Thriving Ivory - Thriving Ivory
Record Label: Wind-Up Records
Release Date: November 30, 2002; June 24, 2008 (reissue)
There are no “sure things” in the music industry. Sometimes a band seems to do everything right and, for some reason, they just don’t strike a chord with the public and become a commercial failure. Still, it will come as a great surprise if Thriving Ivory doesn’t break through in a big way with their self-titled major label debut. The band worked with hit-making producers Chris Manning (Third Eye Blind, Santana) and Howard Benson (My Chemical Romance, The All-American Rejects), and the professional touch definitely shows. This album is brimming with mainstream hit potential.
The most distinct quality of Thriving Ivory’s music is lead singer Clayton Stroope’s soaring vocal. He has an incredible range and, unlike many singers who seem to favor either the higher or lower register, he seems comfortable utilizing all of it. Much of the album features Stroope in the middle of his range, but he hits stratospheric highs in a few choruses, most notably on “Alien.” His vocals do have a potentially polarizing quality, a unique timbre that some listeners may be put off by, at least at first.
Graceful piano melodies and shimmering guitars form the backdrop for Stroope’s powerful voice. It’s well produced and frankly, it sounds great, but there is nothing about the music that would make any of these songs stand out as singularly Thriving Ivory songs. Pianist Scott Jason’s lyrics are also standard pop-rock fare and are on the cheesy side at times, like on the first single “Angels on the Moon,” which seems just a little too heartfelt and aimed at making middle-aged soccer moms swoon.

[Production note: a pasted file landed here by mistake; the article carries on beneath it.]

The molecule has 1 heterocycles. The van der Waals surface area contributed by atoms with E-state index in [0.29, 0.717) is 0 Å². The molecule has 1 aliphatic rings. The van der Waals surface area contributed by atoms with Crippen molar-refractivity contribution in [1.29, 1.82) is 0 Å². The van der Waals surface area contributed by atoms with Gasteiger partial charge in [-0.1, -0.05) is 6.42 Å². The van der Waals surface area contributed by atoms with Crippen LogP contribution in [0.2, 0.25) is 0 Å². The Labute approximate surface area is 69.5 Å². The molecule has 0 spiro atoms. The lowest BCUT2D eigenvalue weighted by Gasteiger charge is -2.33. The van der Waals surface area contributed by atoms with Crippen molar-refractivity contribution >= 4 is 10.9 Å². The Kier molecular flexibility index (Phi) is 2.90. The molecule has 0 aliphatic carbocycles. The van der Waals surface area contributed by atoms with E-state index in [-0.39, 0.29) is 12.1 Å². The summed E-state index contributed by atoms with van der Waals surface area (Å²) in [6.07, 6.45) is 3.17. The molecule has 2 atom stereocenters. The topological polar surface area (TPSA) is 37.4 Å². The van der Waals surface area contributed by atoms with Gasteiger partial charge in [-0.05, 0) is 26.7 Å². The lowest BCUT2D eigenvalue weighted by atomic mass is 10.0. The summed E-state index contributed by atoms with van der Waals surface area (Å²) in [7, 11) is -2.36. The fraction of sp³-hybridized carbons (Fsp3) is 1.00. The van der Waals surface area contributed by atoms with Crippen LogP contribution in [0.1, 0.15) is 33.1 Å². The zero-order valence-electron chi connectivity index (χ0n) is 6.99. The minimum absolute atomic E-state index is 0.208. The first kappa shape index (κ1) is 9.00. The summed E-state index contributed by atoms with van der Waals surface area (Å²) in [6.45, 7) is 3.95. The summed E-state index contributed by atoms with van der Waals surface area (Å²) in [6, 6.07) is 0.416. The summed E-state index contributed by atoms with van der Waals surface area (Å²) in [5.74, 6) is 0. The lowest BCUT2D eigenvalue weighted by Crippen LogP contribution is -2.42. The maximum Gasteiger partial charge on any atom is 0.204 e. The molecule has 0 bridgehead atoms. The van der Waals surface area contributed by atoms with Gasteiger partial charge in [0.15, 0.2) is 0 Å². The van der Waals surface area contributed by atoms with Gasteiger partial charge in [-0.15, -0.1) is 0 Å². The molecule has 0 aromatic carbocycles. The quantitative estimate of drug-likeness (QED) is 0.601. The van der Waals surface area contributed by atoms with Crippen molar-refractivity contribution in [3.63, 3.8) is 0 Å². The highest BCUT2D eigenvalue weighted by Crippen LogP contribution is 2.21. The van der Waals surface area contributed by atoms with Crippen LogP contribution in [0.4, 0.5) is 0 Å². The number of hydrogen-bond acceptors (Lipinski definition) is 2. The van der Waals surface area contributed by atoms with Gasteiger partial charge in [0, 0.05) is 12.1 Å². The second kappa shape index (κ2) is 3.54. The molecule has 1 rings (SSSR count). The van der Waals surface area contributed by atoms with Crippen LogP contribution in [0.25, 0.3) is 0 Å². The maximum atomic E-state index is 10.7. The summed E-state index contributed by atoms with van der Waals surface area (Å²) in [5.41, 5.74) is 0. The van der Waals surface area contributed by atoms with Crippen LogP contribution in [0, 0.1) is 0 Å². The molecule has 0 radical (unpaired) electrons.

While Thriving Ivory are not bringing anything new to the table, sticking squarely within the mainstream pop-rock formula, they are simply better than the sea of similar sounding bands. Often a band will become huge on the strength of a strong single or two, but are ultimately disappointing because their full-album release is mostly filler. This is not the case with Thriving Ivory. Every track sounds like a hit single, from the anthemic opener “Runaway,” to the closing ballad “Day of Rain.” The album is heavy with ballads and mid-tempo numbers, but that’s just the band playing to their strengths.
Despite its artistic shortcomings, this album is maddeningly likable. While your critical side might tell you that this music is generic and has no redeeming value, when the album ends, you want to play it over again. Thriving Ivory demonstrate mastery of writing soaring melodic hooks that you can’t hate, no matter how much you want to. Rarely does a debut sound so poised to take the music world by storm. While there may be no “sure things,” this may be as close as it gets.
Agree wholeheartedly. Its an incredible CD from an incredible band that are a bunch of incredible guys.
They also put on an awesome live show.
The superlatives are limitless with this band.
They have practically six or seven radio-ready songs on this album and I too will be shocked if they aren't huge soon.
Vh1 already has them ready as a You Oughtta Know artist, they are already being heard on radio.
Superstardom is hopefully imminent!
Great review, but, as mentioned in the review, some people are put off a bit by the vocals :(
If a listener doesn't have the ability to intake such diverse vocalizations with an open mind, they're not worthy of this album anyway. Don't be disappointed by the abundance of mediocrity some people's tastes have acquired. Just look at it as their loss.